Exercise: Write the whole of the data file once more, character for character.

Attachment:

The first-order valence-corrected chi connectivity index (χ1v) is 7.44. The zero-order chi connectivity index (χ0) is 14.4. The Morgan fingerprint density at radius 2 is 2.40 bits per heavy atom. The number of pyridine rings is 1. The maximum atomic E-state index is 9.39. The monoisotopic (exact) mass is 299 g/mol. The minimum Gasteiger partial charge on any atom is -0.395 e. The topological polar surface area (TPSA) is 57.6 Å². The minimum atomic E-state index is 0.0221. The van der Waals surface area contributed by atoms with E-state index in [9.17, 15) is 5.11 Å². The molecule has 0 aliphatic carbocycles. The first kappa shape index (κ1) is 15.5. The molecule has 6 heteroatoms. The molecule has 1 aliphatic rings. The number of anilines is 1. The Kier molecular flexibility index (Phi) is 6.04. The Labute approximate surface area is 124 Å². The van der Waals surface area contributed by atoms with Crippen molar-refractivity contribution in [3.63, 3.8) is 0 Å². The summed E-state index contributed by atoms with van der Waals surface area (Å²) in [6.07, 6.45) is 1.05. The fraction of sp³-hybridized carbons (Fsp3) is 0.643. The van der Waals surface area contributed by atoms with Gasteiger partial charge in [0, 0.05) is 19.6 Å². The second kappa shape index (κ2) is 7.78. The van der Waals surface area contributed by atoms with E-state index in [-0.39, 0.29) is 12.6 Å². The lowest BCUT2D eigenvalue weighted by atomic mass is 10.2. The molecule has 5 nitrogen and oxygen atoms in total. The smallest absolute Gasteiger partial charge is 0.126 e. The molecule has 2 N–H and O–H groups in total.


The first-order valence-corrected chi connectivity index (χ1v) is 7.44. The zero-order chi connectivity index (χ0) is 14.4. The Morgan fingerprint density at radius 2 is 2.40 bits per heavy atom. The number of pyridine rings is 1. The maximum atomic E-state index is 9.39. The monoisotopic (exact) mass is 299 g/mol. The minimum Gasteiger partial charge on any atom is -0.395 e. The topological polar surface area (TPSA) is 57.6 Å². The minimum atomic E-state index is 0.0221. The van der Waals surface area contributed by atoms with E-state index in [9.17, 15) is 5.11 Å². The molecule has 0 aliphatic carbocycles. The first kappa shape index (κ1) is 15.5. The molecule has 6 heteroatoms. The molecule has 1 aliphatic rings. The number of anilines is 1. The Kier molecular flexibility index (Phi) is 6.04. The Labute approximate surface area is 124 Å². The van der Waals surface area contributed by atoms with Crippen molar-refractivity contribution in [3.63, 3.8) is 0 Å². The summed E-state index contributed by atoms with van der Waals surface area (Å²) in [6.07, 6.45) is 1.05. The fraction of sp³-hybridized carbons (Fsp3) is 0.643. The van der Waals surface area contributed by atoms with Gasteiger partial charge in [0, 0.05) is 19.6 Å². The second kappa shape index (κ2) is 7.78. The van der Waals surface area contributed by atoms with E-state index in [-0.39, 0.29) is 12.6 Å². The lowest BCUT2D eigenvalue weighted by atomic mass is 10.2. The molecule has 5 nitrogen and oxygen atoms in total. The smallest absolute Gasteiger partial charge is 0.126 e. The molecule has 2 N–H and O–H groups in total.